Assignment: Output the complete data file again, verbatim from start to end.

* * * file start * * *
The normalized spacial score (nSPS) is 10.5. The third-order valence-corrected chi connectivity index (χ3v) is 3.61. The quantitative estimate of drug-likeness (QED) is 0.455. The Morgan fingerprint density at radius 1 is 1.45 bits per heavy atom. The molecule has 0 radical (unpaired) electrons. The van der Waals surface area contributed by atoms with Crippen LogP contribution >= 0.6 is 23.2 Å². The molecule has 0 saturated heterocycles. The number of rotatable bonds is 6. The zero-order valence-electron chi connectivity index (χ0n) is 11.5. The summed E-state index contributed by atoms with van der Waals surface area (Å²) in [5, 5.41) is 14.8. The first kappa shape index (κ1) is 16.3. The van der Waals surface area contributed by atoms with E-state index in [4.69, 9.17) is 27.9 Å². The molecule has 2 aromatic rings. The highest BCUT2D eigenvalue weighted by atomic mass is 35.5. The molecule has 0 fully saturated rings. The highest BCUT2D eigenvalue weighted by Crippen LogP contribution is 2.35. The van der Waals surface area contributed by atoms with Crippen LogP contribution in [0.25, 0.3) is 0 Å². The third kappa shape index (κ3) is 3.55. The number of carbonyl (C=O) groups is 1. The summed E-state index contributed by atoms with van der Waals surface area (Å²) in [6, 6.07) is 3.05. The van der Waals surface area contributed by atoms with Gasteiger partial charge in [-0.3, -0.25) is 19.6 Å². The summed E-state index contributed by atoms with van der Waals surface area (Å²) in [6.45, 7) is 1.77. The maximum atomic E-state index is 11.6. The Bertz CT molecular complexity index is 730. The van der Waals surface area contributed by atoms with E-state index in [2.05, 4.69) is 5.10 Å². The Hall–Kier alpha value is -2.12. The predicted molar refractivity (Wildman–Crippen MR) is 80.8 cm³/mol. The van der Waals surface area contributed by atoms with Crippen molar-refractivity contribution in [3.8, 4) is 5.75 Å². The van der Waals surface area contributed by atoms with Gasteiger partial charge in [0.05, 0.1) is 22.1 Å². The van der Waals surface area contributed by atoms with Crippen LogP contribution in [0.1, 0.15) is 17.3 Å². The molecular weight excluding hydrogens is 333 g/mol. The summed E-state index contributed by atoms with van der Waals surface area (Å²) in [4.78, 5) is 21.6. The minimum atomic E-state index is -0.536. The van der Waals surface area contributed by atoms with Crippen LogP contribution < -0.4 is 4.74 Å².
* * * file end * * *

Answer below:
The normalized spacial score (nSPS) is 10.5. The third-order valence-corrected chi connectivity index (χ3v) is 3.61. The quantitative estimate of drug-likeness (QED) is 0.455. The Morgan fingerprint density at radius 1 is 1.45 bits per heavy atom. The molecule has 0 radical (unpaired) electrons. The van der Waals surface area contributed by atoms with Crippen LogP contribution >= 0.6 is 23.2 Å². The molecule has 0 saturated heterocycles. The number of rotatable bonds is 6. The zero-order valence-electron chi connectivity index (χ0n) is 11.5. The summed E-state index contributed by atoms with van der Waals surface area (Å²) in [5, 5.41) is 14.8. The first kappa shape index (κ1) is 16.3. The van der Waals surface area contributed by atoms with E-state index in [4.69, 9.17) is 27.9 Å². The molecule has 2 aromatic rings. The highest BCUT2D eigenvalue weighted by atomic mass is 35.5. The molecule has 0 fully saturated rings. The highest BCUT2D eigenvalue weighted by Crippen LogP contribution is 2.35. The van der Waals surface area contributed by atoms with Crippen LogP contribution in [0.25, 0.3) is 0 Å². The third kappa shape index (κ3) is 3.55. The number of carbonyl (C=O) groups is 1. The summed E-state index contributed by atoms with van der Waals surface area (Å²) in [6, 6.07) is 3.05. The van der Waals surface area contributed by atoms with Gasteiger partial charge in [-0.3, -0.25) is 19.6 Å². The summed E-state index contributed by atoms with van der Waals surface area (Å²) in [6.45, 7) is 1.77. The maximum atomic E-state index is 11.6. The Bertz CT molecular complexity index is 730. The van der Waals surface area contributed by atoms with E-state index in [2.05, 4.69) is 5.10 Å². The Hall–Kier alpha value is -2.12. The predicted molar refractivity (Wildman–Crippen MR) is 80.8 cm³/mol. The van der Waals surface area contributed by atoms with Crippen molar-refractivity contribution in [3.8, 4) is 5.75 Å². The van der Waals surface area contributed by atoms with Gasteiger partial charge in [0.05, 0.1) is 22.1 Å². The van der Waals surface area contributed by atoms with Crippen LogP contribution in [0.1, 0.15) is 17.3 Å². The molecular weight excluding hydrogens is 333 g/mol. The summed E-state index contributed by atoms with van der Waals surface area (Å²) in [4.78, 5) is 21.6. The minimum atomic E-state index is -0.536. The van der Waals surface area contributed by atoms with Crippen LogP contribution < -0.4 is 4.74 Å².